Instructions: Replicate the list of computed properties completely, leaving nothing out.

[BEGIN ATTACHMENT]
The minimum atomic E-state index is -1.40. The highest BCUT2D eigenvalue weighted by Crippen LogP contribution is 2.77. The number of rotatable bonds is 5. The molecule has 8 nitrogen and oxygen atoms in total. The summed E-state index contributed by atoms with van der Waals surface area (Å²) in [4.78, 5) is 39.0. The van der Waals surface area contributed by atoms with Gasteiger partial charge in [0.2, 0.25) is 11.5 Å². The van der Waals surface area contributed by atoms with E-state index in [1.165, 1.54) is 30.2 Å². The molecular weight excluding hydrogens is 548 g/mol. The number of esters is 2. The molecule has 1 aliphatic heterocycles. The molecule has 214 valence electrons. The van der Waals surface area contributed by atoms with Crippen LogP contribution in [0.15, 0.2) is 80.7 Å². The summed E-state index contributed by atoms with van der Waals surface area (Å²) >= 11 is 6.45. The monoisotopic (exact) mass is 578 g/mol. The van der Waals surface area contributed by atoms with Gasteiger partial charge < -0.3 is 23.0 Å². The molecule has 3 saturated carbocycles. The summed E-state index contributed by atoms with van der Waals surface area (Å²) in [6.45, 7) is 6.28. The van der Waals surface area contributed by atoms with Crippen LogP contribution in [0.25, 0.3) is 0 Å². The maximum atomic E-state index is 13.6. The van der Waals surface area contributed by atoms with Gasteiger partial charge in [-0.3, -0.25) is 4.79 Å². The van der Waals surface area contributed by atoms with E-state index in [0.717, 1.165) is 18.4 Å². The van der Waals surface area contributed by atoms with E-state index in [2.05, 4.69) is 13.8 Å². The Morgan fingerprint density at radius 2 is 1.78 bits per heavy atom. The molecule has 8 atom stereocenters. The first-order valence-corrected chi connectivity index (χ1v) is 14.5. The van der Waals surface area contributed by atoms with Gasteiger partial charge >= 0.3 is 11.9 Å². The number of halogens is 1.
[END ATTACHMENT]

The minimum atomic E-state index is -1.40. The highest BCUT2D eigenvalue weighted by Crippen LogP contribution is 2.77. The number of rotatable bonds is 5. The molecule has 8 nitrogen and oxygen atoms in total. The summed E-state index contributed by atoms with van der Waals surface area (Å²) in [4.78, 5) is 39.0. The van der Waals surface area contributed by atoms with Gasteiger partial charge in [0.2, 0.25) is 11.5 Å². The van der Waals surface area contributed by atoms with E-state index in [1.165, 1.54) is 30.2 Å². The molecular weight excluding hydrogens is 548 g/mol. The number of esters is 2. The molecule has 1 aliphatic heterocycles. The molecule has 214 valence electrons. The van der Waals surface area contributed by atoms with Crippen LogP contribution in [0.15, 0.2) is 80.7 Å². The summed E-state index contributed by atoms with van der Waals surface area (Å²) >= 11 is 6.45. The monoisotopic (exact) mass is 578 g/mol. The van der Waals surface area contributed by atoms with Gasteiger partial charge < -0.3 is 23.0 Å². The molecule has 3 saturated carbocycles. The summed E-state index contributed by atoms with van der Waals surface area (Å²) in [6.45, 7) is 6.28. The van der Waals surface area contributed by atoms with Crippen LogP contribution in [0.25, 0.3) is 0 Å². The maximum atomic E-state index is 13.6. The van der Waals surface area contributed by atoms with Gasteiger partial charge in [-0.3, -0.25) is 4.79 Å². The van der Waals surface area contributed by atoms with E-state index in [0.717, 1.165) is 18.4 Å². The van der Waals surface area contributed by atoms with E-state index in [2.05, 4.69) is 13.8 Å². The Morgan fingerprint density at radius 2 is 1.78 bits per heavy atom. The molecule has 8 atom stereocenters. The first-order valence-corrected chi connectivity index (χ1v) is 14.5. The van der Waals surface area contributed by atoms with Gasteiger partial charge >= 0.3 is 11.9 Å². The number of halogens is 1.